The tech world's latest virtual assistant looks so realistic, you might mistake her for an actual human.
Mica isn't just a voice assistant. She's something you can actually see if you wear the company's augmented-reality glasses, called Magic Leap One. Mica looks and acts like a human — she makes eye contact and offers a warm smile, along with other human-like expressions.
Experts say Mica is a breakthrough in realistic avatars and could have far-reaching implications for society, impacting everything from human connections to education and our health.
For starters, she could be used to turn on or off your smart home devices, including TVs, stereo systems and lights. Magic Leap also demonstrated how Mica can answer detailed questions, such as recalling a person's favorite song from a concert attended a year ago (the company did not explain how Mica learns such information).
In fact, Mica seems so real that she startled Magic Leap's test subjects.
"When people came close to Mica they'd instinctively back up, as if they were invading her personal space," John Monos, Magic Leap's vice president of human-centered AI, said at the conference. "These incredibly visceral reactions to Mica completely realigned our priorities. Our goal is nothing short of the most realistic human experience in spatial computing."
According to Monos, when Mica smiled, people smiled back. And when Mica yawned — a contagious social behavior — the subjects would yawn too.
Magic Leap hopes Mica is just the beginning. The company is encouraging computer developers to build similar assistants on its platform.
"We will create a new universe," Monos said. "Together we will populate that world. We can't wait to some day meet your Mica."
This is all possible because of Magic Leap's breakthroughs in augmented reality, according to Amitabh Varshney, a University of Maryland professor who researches augmented and virtual reality. He pointed to the way light reflects off Mica's skin, a subtle detail that's critical to making Mica seem human.
Varshney says the visual realism is closer than ever to leaping over the uncanny valley, a phenomenon in which humans feel discomfort and revulsion looking at something that appears almost human but isn't.
Magic Leap hasn't said when it expects people to experience Mica, or an equivalent assistant.
But according to Aditya Sankar, director of research and education at the University of Washington Reality Lab, in a couple decades it could be common for people to wake up in the morning, put on their augmented reality glasses and see their very own Mica.
"If you told someone 15 or 20 years ago [they would have] something in your pocket that finds any information you seek at your fingertips, people would probably not have believed you," Sankar said of smartphones.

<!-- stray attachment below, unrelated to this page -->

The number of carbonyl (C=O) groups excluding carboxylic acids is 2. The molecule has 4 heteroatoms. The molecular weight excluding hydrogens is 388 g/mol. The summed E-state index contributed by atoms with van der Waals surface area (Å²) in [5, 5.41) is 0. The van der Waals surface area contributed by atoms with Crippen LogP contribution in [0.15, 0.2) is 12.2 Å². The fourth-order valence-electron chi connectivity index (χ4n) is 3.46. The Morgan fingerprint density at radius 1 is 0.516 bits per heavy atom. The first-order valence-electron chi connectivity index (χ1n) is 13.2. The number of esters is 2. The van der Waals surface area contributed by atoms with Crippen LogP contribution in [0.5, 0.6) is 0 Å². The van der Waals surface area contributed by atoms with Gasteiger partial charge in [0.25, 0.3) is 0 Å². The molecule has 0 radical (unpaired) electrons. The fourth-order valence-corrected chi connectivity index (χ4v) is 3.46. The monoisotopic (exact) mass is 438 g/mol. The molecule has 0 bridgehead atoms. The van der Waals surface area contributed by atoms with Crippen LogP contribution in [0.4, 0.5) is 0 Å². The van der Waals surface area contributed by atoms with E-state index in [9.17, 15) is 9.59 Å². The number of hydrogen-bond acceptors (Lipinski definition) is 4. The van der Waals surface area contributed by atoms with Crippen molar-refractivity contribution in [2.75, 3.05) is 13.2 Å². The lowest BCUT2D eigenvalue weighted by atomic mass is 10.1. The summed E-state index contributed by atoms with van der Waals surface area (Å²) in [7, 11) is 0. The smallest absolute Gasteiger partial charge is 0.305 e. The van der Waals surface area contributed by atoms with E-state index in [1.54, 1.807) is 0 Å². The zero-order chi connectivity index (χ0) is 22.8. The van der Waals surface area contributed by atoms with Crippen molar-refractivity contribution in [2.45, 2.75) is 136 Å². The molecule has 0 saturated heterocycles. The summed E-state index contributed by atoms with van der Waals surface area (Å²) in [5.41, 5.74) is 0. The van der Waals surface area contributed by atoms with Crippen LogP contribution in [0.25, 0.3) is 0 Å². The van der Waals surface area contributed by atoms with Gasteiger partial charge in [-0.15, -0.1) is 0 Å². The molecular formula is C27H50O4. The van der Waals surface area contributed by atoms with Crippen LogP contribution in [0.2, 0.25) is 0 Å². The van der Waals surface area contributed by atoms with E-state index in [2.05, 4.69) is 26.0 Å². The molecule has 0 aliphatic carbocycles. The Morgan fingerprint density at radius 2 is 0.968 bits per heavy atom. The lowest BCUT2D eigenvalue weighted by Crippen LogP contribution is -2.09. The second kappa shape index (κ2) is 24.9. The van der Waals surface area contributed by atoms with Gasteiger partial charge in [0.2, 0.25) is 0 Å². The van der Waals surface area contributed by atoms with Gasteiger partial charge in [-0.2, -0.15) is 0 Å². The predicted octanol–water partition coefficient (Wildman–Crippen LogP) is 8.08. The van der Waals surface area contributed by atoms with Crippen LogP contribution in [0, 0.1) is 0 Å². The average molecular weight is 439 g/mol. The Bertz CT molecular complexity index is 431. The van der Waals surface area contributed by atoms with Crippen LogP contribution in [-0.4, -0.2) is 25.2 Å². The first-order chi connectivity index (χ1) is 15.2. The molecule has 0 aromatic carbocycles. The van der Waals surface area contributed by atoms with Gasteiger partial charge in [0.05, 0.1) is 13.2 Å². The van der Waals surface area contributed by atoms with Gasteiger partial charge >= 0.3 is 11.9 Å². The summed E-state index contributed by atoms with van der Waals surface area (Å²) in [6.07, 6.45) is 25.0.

Powerful implications for education -- and ethics
The new technology could also potentially impact how we learn.
As Varshney put it: "Wouldn't it be nice if you walked into the National Gallery and had Van Gogh explain his art?"
Companies might make avatars of historical figures such as Van Gogh, Einstein or Martin Luther King, Jr. Students could sit across a table from a famous figure and get personally tutored on relativity from the person who discovered it. Plus, realistic AI assistants could be able to earn our trust, which could be useful for fields like telemedicine.
This breakthrough raises ethical questions, too.
Avatars introduce the possibility of even more powerful fake news. What if a respected historical figure were used to incite violence? Regulations may be needed to govern the likeness of a person in a virtual world, Varshney said.
But realistic avatars could be used to encourage tolerance. Through augmented reality, a person biased against a minority group could receive a favor from an avatar who looks like a member of that group. In the real world, they would be more likely to reciprocate in a positive fashion toward a member of the minority group, Varshney said.
But critics caution about the hazards of increasingly human-like technologies. We're hardwired to believe that machines with an avatar or a human sounding voice have empathy, and care for us as a human would.
"Why do we want to attribute personality, empathy, being to an avatar that has none?" said Sherry Turkle, founding director of the MIT Initiative on Technology and Self. "We talk to Siri, Echo, Alexa. We are starting to ask for their advice not just on where to order a pizza but about how we feel about our boyfriends, children, our parents."
Magic Leap did not respond to a request for comment on that point. Turkle cautions that we're at an inflection point, similar to when the iPhone was introduced. It was a remarkable innovation and incredibly popular with users -- but smartphones can also be addictive and distracting in social situation.
"Tim Cook apologizes and says, 'Sorry! Here are tools to walk it back,'" Turkle said. "What do we forget when we talk to machines? We forget what it is to be human -- what is special about talking to a human. That is the danger."
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